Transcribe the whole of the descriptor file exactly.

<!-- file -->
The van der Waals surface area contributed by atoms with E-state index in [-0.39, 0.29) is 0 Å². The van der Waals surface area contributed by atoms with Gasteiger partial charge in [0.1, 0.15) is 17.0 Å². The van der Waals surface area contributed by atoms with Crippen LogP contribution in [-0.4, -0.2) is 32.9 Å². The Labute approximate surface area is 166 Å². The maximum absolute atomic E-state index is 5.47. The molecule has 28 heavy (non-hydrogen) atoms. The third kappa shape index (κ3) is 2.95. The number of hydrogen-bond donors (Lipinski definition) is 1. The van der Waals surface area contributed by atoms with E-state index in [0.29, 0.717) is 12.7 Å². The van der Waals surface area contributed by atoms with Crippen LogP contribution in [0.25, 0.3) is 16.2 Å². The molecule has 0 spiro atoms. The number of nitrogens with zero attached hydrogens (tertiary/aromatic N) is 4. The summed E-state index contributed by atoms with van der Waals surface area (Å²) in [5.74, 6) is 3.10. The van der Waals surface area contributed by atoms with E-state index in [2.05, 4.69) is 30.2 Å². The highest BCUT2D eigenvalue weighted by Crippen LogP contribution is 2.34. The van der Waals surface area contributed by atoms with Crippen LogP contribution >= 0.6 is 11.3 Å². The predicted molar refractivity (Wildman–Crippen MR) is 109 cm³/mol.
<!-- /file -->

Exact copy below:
The van der Waals surface area contributed by atoms with E-state index in [-0.39, 0.29) is 0 Å². The van der Waals surface area contributed by atoms with Gasteiger partial charge in [0.1, 0.15) is 17.0 Å². The van der Waals surface area contributed by atoms with Crippen LogP contribution in [-0.4, -0.2) is 32.9 Å². The Labute approximate surface area is 166 Å². The maximum absolute atomic E-state index is 5.47. The molecule has 28 heavy (non-hydrogen) atoms. The third kappa shape index (κ3) is 2.95. The number of hydrogen-bond donors (Lipinski definition) is 1. The van der Waals surface area contributed by atoms with E-state index in [0.29, 0.717) is 12.7 Å². The van der Waals surface area contributed by atoms with Crippen LogP contribution in [0.25, 0.3) is 16.2 Å². The molecule has 0 spiro atoms. The number of nitrogens with zero attached hydrogens (tertiary/aromatic N) is 4. The summed E-state index contributed by atoms with van der Waals surface area (Å²) in [5.74, 6) is 3.10. The van der Waals surface area contributed by atoms with E-state index in [2.05, 4.69) is 30.2 Å². The highest BCUT2D eigenvalue weighted by Crippen LogP contribution is 2.34. The van der Waals surface area contributed by atoms with Crippen LogP contribution >= 0.6 is 11.3 Å². The predicted molar refractivity (Wildman–Crippen MR) is 109 cm³/mol.